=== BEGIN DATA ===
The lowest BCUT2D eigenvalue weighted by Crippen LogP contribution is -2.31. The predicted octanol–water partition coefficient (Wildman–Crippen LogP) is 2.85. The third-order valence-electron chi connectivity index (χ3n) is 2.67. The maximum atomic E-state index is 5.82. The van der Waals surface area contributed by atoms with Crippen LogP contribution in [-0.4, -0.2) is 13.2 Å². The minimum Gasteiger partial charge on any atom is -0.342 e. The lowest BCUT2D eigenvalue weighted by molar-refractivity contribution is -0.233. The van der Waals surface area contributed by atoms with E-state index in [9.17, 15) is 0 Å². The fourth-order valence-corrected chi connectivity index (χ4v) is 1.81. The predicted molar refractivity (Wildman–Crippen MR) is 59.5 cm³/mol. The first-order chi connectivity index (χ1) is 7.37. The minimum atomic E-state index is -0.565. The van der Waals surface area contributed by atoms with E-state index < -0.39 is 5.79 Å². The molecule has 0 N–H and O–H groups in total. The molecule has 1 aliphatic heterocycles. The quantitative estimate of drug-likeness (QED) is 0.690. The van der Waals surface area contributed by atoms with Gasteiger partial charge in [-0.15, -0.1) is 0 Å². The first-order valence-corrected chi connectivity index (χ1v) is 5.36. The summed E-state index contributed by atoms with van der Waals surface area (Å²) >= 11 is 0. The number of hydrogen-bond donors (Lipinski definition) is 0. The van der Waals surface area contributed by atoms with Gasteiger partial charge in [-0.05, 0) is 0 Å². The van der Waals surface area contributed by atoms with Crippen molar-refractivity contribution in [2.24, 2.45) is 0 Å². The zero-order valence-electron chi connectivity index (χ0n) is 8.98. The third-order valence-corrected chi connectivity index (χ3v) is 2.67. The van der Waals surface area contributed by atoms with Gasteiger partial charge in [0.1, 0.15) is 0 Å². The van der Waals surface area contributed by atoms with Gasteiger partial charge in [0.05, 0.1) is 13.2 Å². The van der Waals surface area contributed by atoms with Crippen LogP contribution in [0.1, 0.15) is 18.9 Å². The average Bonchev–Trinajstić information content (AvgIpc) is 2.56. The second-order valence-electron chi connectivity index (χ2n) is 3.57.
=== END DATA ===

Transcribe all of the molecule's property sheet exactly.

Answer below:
The lowest BCUT2D eigenvalue weighted by Crippen LogP contribution is -2.31. The predicted octanol–water partition coefficient (Wildman–Crippen LogP) is 2.85. The third-order valence-electron chi connectivity index (χ3n) is 2.67. The maximum atomic E-state index is 5.82. The van der Waals surface area contributed by atoms with Crippen LogP contribution in [-0.4, -0.2) is 13.2 Å². The minimum Gasteiger partial charge on any atom is -0.342 e. The lowest BCUT2D eigenvalue weighted by molar-refractivity contribution is -0.233. The van der Waals surface area contributed by atoms with E-state index in [9.17, 15) is 0 Å². The fourth-order valence-corrected chi connectivity index (χ4v) is 1.81. The predicted molar refractivity (Wildman–Crippen MR) is 59.5 cm³/mol. The first-order chi connectivity index (χ1) is 7.37. The minimum atomic E-state index is -0.565. The van der Waals surface area contributed by atoms with E-state index < -0.39 is 5.79 Å². The molecule has 0 N–H and O–H groups in total. The molecule has 1 aliphatic heterocycles. The quantitative estimate of drug-likeness (QED) is 0.690. The van der Waals surface area contributed by atoms with Gasteiger partial charge in [-0.15, -0.1) is 0 Å². The first-order valence-corrected chi connectivity index (χ1v) is 5.36. The summed E-state index contributed by atoms with van der Waals surface area (Å²) >= 11 is 0. The number of hydrogen-bond donors (Lipinski definition) is 0. The van der Waals surface area contributed by atoms with Gasteiger partial charge in [-0.05, 0) is 0 Å². The van der Waals surface area contributed by atoms with Crippen molar-refractivity contribution in [2.24, 2.45) is 0 Å². The zero-order valence-electron chi connectivity index (χ0n) is 8.98. The third-order valence-corrected chi connectivity index (χ3v) is 2.67. The van der Waals surface area contributed by atoms with Gasteiger partial charge in [0.1, 0.15) is 0 Å². The van der Waals surface area contributed by atoms with Gasteiger partial charge in [0.05, 0.1) is 13.2 Å². The van der Waals surface area contributed by atoms with Crippen LogP contribution in [0.1, 0.15) is 18.9 Å². The average Bonchev–Trinajstić information content (AvgIpc) is 2.56. The second-order valence-electron chi connectivity index (χ2n) is 3.57.